Let me ask you this…Have you ever had a time where you were struggling about something, and you kept playing the situation over and over in your head? Ask yourself: what is the tone of voice of your inner-self? Is it kind? Caring? Comforting? Encouraging?

Generally, our inner voice, especially during times of struggle, is actually a very loud inner-critic. We tend to talk to ourselves in a tone and manner in which we would never talk to a friend; in fact, we likely wouldn’t even talk like that to a stranger or someone we don’t like!

So, why do we talk to ourselves in such a negative, harsh way?

The answer to “why” we do this may be varied, but I do know that it is something that we’ve been conditioned in. It can feel self-absorbed, boasting, or even downright awkward to talk kindly to ourselves, but yet we have no problem in being harsh.

If you were to go to a dinner party, and start complaining of all the things that were going wrong in your life, you’d probably get a lot of people commiserating and identifying with you. But if you were to go into that same dinner party and talk about all the positive things going on in your life – how great the kids and your relationship are doing, how successful your business is growing and how you succeeded in losing that stubborn 5 pounds – you might not have too many people who would want to keep talking to you! Am I right? Have you had this experience?

So how do you break the cycle of focusing on the negative, and begin to practice more self-compassion? Here are some mindfulness steps that can help:

  1. Label difficult emotions: name the emotion; observe it; create space between your emotion and your reaction to it; begin to take your emotions less personal – you are simply human, and a range of emotions are part of the shared human experience; accept what is arising; honor your emotion rather than trying to fix it or make it just go away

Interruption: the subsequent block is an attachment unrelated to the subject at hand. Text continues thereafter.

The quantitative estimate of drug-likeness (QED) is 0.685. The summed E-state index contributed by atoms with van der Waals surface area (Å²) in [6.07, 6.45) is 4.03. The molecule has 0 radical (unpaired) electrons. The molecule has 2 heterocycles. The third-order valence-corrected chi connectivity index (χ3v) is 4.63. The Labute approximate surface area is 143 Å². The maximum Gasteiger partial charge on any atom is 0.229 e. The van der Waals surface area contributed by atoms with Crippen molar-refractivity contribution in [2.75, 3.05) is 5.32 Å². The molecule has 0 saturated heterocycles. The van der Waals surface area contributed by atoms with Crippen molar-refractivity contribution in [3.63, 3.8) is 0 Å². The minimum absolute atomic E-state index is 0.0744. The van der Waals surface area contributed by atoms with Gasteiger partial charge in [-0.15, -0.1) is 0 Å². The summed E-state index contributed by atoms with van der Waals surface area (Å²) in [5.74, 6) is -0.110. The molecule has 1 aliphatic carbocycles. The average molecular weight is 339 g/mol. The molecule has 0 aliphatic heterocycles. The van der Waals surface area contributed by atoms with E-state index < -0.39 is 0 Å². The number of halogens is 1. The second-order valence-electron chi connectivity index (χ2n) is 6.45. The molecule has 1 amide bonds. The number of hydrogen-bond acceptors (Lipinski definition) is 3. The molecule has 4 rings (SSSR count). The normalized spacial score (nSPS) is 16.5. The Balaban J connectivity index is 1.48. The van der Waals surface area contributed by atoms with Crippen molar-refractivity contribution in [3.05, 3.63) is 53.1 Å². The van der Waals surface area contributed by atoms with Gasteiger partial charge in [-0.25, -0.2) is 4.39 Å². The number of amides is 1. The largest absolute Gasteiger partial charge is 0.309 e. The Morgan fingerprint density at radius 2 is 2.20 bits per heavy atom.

2. Find where in your body the difficult emotions are residing: experience it as sensation; practice having less over-identification with them;
  3. Soothe and comfort yourself for having the difficult emotions: hands over your heart; give yourself a hug; palms open in a receiving posture (rather than a tight-fisted closed posture); gentle words; comforting affirmations.

Self-compassion is a beautiful practice to cultivate. Research has shown the many benefits we receive when developing these tools. Kristin Neff, PhD is the leading researcher in this field, has found the following:

  • Increase in: life satisfaction, happiness, confidence, gratitude, optimism, immune function
  • Decrease in: anxiety, depression, stress, perfectionism, shame, body dissatisfaction
  • Increase in coping and resiliency
  • Less fear of failure à more likely to persist
  • More personal responsibility, motivation and to repair past mistakes
  • Better health habits
  • More caring and supportive relationships with partner – more forgiving, less controlling and verbally aggressive